Saturday, December 02, 2006

The final curtain, part deux

Author and journalist James Fallows sums up what the options are in Iraq:

If it is not in our power to prevent these disasters [e.g., an uptick in the violence when the US departs], then it is better to do as little extra damage to ourselves as possible before they occur. Sure, it is theoretically in our power to do more in Iraq. It’s just not possible in the real world. To start with: we’re not going to double the size of our military to sustain an open-ended presence in Iraq.

So the choice is between a terrible decision and one that is even worse. The terrible decision is just to begin leaving, knowing that even more innocent civilians will be killed and that we’ll be dealing with agitation out of Iraq for years to come. The worse decision would be to wait another year, or two, or three and then take that terrible course. If we thought a longer commitment and presence would lead to a better outcome, then the extra commitment might be sensible. But nothing occurring in Iraq in the last year has given rise to any hope that things are getting better rather than worse. (This, by the way, is the reason I have changed my mind: the absence of evidence that the chances for a “decent” departure will improve.) [emphasis in the original]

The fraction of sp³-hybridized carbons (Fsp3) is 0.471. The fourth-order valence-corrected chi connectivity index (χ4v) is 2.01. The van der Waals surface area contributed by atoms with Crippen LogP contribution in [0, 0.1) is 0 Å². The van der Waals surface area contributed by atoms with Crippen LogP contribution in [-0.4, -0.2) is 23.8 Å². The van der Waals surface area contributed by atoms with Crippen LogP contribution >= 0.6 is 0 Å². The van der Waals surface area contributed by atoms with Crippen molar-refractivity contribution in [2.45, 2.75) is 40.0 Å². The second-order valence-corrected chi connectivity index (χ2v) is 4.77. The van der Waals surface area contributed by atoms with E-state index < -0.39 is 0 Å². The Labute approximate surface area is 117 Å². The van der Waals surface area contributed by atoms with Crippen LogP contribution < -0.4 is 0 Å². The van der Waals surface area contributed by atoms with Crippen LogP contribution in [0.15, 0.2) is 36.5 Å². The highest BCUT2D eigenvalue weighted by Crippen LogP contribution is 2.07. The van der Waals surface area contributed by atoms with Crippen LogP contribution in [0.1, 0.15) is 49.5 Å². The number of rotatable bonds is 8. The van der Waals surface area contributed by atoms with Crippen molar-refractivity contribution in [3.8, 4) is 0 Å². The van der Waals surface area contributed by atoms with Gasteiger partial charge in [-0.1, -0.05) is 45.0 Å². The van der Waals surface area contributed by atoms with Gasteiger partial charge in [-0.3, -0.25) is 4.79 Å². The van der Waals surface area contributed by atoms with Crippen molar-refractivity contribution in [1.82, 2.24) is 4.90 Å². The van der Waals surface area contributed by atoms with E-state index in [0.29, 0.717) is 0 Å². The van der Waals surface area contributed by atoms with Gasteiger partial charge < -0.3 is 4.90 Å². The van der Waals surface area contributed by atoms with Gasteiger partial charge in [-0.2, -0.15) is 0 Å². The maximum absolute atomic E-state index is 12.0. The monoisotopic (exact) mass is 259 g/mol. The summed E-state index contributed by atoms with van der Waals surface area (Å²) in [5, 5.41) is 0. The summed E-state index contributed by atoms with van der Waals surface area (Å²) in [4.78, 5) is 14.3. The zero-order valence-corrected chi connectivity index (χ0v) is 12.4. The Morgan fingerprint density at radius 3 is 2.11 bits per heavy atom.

Fallows says that there is no evidence that staying will do any good. We're just going to have to live with the obloquy of this one, boys and girls.

Via Altercation.

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